The girl faces various personal conflicts as well as with other characters in the story. The personal dilemma is whether she should abide by societal expectations and rest in her femininity or do what she enjoys doing most, which is taking care of the foxes in the farm with her father, brother, and worker. She conflicts with her mother, who is disgusted by her masculine tendencies. Her mother prefers her daughter to stay with her at home and help her with kitchen and other house-keeping duties. Her mother rarely left the house and longed for assistance around the house. When the narrator’s mother tries to get to work on tasks that were more ladylike, she rebels and says that “I hated the hot dark kitchen in the summer.” This is an indication it is not something that she enjoyed doing. She enjoyed staying outside the house and working alongside the men, while her mother wished for her to be more feminine.

Climax/Conflict Confrontation

Despite initially struggling with gender roles, eventually, the narrator gets accustomed to her role in society. At the time of the writing of this story, there was no equality and men were deemed dominant authorities in the family while women were expected to take care of the children and the home. She is forced to do women’s jobs that she does not enjoy doing. The girl is masculine in her behavior. The narrator voices that were taught to her as a child, such as “Girls don’t slam doors like that” and “Girls keep their knees together when they sit down.” Initially, she was defiant. She continued sitting awkwardly and slamming doors. However, she did not keep herself free. With time, she started changing and she began conforming to societal ideology about women. The girl struggled to come to terms with the role that she should play in society, but with time she loosened up and conformed to societal expectations.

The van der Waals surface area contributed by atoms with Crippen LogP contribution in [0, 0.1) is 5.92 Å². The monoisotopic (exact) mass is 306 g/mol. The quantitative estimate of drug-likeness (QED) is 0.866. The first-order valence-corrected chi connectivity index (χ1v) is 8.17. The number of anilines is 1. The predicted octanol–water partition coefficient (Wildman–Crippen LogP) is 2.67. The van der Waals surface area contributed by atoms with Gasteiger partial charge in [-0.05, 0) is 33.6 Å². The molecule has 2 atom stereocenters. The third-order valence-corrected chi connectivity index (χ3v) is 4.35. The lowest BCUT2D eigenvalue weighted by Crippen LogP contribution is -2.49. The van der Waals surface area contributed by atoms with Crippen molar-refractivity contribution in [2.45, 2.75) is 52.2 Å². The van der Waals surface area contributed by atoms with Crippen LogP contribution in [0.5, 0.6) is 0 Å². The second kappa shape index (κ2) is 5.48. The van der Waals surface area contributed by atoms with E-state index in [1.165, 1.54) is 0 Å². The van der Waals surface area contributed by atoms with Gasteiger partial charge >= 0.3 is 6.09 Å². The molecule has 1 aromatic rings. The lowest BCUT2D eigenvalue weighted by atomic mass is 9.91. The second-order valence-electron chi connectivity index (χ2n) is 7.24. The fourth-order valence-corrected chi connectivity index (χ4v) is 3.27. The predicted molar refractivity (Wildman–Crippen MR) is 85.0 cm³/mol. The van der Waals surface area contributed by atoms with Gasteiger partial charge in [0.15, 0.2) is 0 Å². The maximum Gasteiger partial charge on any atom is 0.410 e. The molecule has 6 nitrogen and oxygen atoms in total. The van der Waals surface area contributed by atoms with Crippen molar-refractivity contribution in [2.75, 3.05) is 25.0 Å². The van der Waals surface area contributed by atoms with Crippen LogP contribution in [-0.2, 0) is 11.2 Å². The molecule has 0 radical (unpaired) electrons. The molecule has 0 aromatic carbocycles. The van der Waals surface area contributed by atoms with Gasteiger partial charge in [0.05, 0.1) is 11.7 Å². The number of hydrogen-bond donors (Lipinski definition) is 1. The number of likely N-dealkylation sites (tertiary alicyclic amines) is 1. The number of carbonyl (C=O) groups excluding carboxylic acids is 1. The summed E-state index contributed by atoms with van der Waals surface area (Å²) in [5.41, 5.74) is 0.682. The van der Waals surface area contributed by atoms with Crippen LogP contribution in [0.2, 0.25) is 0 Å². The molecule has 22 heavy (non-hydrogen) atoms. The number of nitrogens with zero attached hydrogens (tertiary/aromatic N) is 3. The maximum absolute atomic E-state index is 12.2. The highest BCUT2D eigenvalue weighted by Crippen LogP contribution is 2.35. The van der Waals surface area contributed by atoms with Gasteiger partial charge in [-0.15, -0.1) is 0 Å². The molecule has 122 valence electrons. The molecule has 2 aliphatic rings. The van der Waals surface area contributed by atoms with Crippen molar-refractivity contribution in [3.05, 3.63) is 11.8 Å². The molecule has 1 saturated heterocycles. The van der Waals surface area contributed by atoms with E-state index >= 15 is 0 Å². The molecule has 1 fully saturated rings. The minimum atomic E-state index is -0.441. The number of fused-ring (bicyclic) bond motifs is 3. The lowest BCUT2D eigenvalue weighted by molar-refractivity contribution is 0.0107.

In closing, the title of Alice Munro’s short story Boys and Girls speaks to the gender role theme that dominates the entire story. The title hints that the story is likely concerning a conflict or clash between boys and girls. True to its word, the story centers on the conflict in gender roles between boys and girls in society. The narrator’s character evolves significantly throughout the story. While she started as a rebellious young girl who refuses to conform to societal expectations of helping her mother in the kitchen, her attitude changes over time. She becomes accustomed to her role. The most important life lesson to take away from this story is that one should not fear to be themselves and speak their mind irrespective of what other people think about them. Fear did not stop the 11-year old narrator from going against societal norms and helping his father and brother on the farm. She did not fear defying her mother. Eventually, she ended up resting in her femininity and assisting her others around the house.

Works Cited

Munro, Alice. Boys and girls. Atlantis Films, 1983.